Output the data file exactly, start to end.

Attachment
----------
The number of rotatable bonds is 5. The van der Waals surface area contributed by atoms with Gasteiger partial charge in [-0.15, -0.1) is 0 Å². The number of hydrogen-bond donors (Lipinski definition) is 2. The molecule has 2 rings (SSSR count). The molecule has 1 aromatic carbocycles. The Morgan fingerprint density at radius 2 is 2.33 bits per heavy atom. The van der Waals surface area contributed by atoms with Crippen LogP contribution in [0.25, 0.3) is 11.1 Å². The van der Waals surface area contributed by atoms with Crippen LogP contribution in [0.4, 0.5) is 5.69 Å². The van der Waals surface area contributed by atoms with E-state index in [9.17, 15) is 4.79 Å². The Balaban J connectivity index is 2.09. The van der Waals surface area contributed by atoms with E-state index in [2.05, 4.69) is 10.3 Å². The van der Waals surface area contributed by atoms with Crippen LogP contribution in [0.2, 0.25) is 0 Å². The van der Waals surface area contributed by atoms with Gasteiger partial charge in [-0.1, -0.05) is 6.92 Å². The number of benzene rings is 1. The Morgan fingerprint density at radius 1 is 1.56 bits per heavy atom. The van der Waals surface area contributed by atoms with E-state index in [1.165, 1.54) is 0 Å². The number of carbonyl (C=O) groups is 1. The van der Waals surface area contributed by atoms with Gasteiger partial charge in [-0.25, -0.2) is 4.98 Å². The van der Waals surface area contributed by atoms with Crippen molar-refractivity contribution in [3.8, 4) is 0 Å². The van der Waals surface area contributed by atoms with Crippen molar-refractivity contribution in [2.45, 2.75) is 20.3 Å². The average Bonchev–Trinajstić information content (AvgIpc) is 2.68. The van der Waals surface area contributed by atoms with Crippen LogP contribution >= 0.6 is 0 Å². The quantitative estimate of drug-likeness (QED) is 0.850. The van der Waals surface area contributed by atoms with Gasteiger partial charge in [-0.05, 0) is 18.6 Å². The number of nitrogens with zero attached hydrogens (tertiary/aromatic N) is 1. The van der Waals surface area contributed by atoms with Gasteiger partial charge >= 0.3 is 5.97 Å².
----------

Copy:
The number of rotatable bonds is 5. The van der Waals surface area contributed by atoms with Gasteiger partial charge in [-0.15, -0.1) is 0 Å². The number of hydrogen-bond donors (Lipinski definition) is 2. The molecule has 2 rings (SSSR count). The molecule has 1 aromatic carbocycles. The Morgan fingerprint density at radius 2 is 2.33 bits per heavy atom. The van der Waals surface area contributed by atoms with Crippen LogP contribution in [0.25, 0.3) is 11.1 Å². The van der Waals surface area contributed by atoms with Crippen LogP contribution in [0.4, 0.5) is 5.69 Å². The van der Waals surface area contributed by atoms with E-state index in [9.17, 15) is 4.79 Å². The Balaban J connectivity index is 2.09. The van der Waals surface area contributed by atoms with E-state index in [2.05, 4.69) is 10.3 Å². The van der Waals surface area contributed by atoms with Crippen LogP contribution in [0.2, 0.25) is 0 Å². The van der Waals surface area contributed by atoms with Gasteiger partial charge in [-0.1, -0.05) is 6.92 Å². The number of benzene rings is 1. The Morgan fingerprint density at radius 1 is 1.56 bits per heavy atom. The van der Waals surface area contributed by atoms with E-state index in [1.165, 1.54) is 0 Å². The number of carbonyl (C=O) groups is 1. The van der Waals surface area contributed by atoms with Gasteiger partial charge in [-0.25, -0.2) is 4.98 Å². The van der Waals surface area contributed by atoms with Crippen molar-refractivity contribution in [3.8, 4) is 0 Å². The van der Waals surface area contributed by atoms with Crippen molar-refractivity contribution in [2.45, 2.75) is 20.3 Å². The average Bonchev–Trinajstić information content (AvgIpc) is 2.68. The van der Waals surface area contributed by atoms with Crippen LogP contribution >= 0.6 is 0 Å². The quantitative estimate of drug-likeness (QED) is 0.850. The van der Waals surface area contributed by atoms with Gasteiger partial charge in [-0.05, 0) is 18.6 Å². The number of nitrogens with zero attached hydrogens (tertiary/aromatic N) is 1. The van der Waals surface area contributed by atoms with Gasteiger partial charge >= 0.3 is 5.97 Å².